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The Lost Souls’ Hotel
by [?]

“And would you have fish in this lake of yours?” I asked.

“Oh, yes,” said Mitchell, “and any ratty old shepherd or sundowner, that’s gone mad of heat and loneliness–like the old codger we met back yonder–he could sit by the lagoon in the cool of the evening and fish to his heart’s content with a string and a bent pin, and dream he’s playing truant from school and fishing in the brook near his native village in England about fifty years ago. It would seem more real than fishing in the dust as some mad old bushmen do.”

“But you’d draw the line somewhere?” I asked.

“No,” said Mitchell, “not even at poets. I’d try to cure them, too, with good wholesome food and plenty of physical exercise. The Lost Souls’ Hotel would be a refuge for men who’d been jail-birds once as well as men who were gentlemen once, and for physical wrecks and ruined drunkards as well as healthy honest shearers. I’d sit down and talk to the boozer or felon just as if I thought he was as good a man as me–and he might be, for that matter–God knows.

“The sick man would be kept till he recovered, or died; and the boozer, suffering from a recovery, I’d keep him till he was on his legs again.”

“Then you’d have to have a doctor,” I said.

“Yes,” said Mitchell, “I’d fix that up all right. I wouldn’t bother much about a respectable medical practitioner from the city. I’d get a medical wreck who had a brilliant career before him once in England and got into disgrace, and cleared out to the colonies–a man who knows what the d.t.’s is–a man who’s been through it all and knows it all.”

“Then you’d want a manager, or a clerk or secretary,” I suggested.

“I suppose I would,” said Mitchell. “I’ve got no head for figures. I suppose I’d have to advertise for him. If an applicant came with the highest testimonials of character, and especially if one was signed by a parson, I’d tell him to call again next week; and if a young man could prove that he came of a good Christian family, and went to church regularly, and sang in the choir, and taught Sunday-school, I’d tell him that he needn’t come again, that the vacancy was filled, for I couldn’t trust, him. The man who’s been extra religious and honest and hard-working in his young days is most likely to go wrong afterwards. I’d sooner trust some poor old devil of a clerk who’d got into the hands of a woman or racing men when he was young, and went wrong, and served his time for embezzlement; anyway, I’d take him out and give him another chance.”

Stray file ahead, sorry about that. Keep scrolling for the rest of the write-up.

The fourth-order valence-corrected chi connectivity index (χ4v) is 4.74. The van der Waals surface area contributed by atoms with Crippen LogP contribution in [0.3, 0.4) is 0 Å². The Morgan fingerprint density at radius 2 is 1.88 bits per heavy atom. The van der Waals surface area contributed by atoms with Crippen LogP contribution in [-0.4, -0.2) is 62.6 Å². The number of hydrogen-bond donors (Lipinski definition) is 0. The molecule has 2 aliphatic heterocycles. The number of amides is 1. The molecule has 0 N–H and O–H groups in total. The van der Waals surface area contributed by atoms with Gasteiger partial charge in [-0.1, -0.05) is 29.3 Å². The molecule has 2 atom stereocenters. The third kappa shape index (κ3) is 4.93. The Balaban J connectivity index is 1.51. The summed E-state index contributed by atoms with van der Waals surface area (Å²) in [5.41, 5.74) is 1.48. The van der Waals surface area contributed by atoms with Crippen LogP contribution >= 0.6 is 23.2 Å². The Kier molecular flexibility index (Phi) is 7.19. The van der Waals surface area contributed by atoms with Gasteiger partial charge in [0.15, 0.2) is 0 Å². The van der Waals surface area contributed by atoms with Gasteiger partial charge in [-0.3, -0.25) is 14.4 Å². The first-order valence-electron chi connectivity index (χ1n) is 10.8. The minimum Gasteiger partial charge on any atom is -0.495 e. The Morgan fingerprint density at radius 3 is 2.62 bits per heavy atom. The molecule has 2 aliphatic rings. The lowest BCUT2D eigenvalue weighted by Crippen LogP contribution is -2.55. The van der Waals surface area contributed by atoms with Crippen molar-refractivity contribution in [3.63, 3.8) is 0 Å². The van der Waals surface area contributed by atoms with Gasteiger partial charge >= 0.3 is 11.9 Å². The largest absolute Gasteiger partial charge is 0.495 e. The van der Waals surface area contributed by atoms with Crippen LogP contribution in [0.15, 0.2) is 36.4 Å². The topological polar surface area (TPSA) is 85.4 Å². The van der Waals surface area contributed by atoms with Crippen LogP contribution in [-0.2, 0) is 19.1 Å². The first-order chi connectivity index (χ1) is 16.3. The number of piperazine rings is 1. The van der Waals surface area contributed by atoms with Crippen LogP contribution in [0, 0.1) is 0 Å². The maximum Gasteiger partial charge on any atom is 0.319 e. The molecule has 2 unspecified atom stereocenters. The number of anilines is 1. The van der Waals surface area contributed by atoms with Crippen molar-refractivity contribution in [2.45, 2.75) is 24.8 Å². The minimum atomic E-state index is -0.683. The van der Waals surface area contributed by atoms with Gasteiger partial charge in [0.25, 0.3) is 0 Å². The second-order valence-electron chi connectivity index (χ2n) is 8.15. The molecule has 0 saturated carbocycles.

“And what about woman’s influence?” I asked.

“Oh, I suppose there’d have to be a woman, if only to keep the doctor on the line. I’d get a woman with a past, one that hadn’t been any better than she should have been, they’re generally the most kind-hearted in the end. Say an actress who’d come down in the world, or an old opera-singer who’d lost her voice but could still sing a little. A woman who knows what trouble is. And I’d get a girl to keep her company, a sort of housemaid, with a couple of black gins or half-castes to help her. I’d get hold of some poor girl who’d been deceived and deserted: and a baby or two wouldn’t be an objection–the kids would amuse the chaps and help humanize the place.”

“And what if the manageress fell in love with the doctor?” I asked.

“Well, I couldn’t provide against love,” said Mitchell. “I fell in love myself more than once–and I don’t suppose I’d have been any worse off if I’d have stayed in love. Ah, well! But suppose she did fall in love with the doctor and marry him, or suppose she fell in love with him and didn’t marry him, for that matter–and suppose the girl fell in love with the secretary? There wouldn’t be any harm done; it would only make them more contented with the home and bind them to it. They’d be a happy family, and the Lost Souls’ Hotel would be more cheerful and homelike than ever.”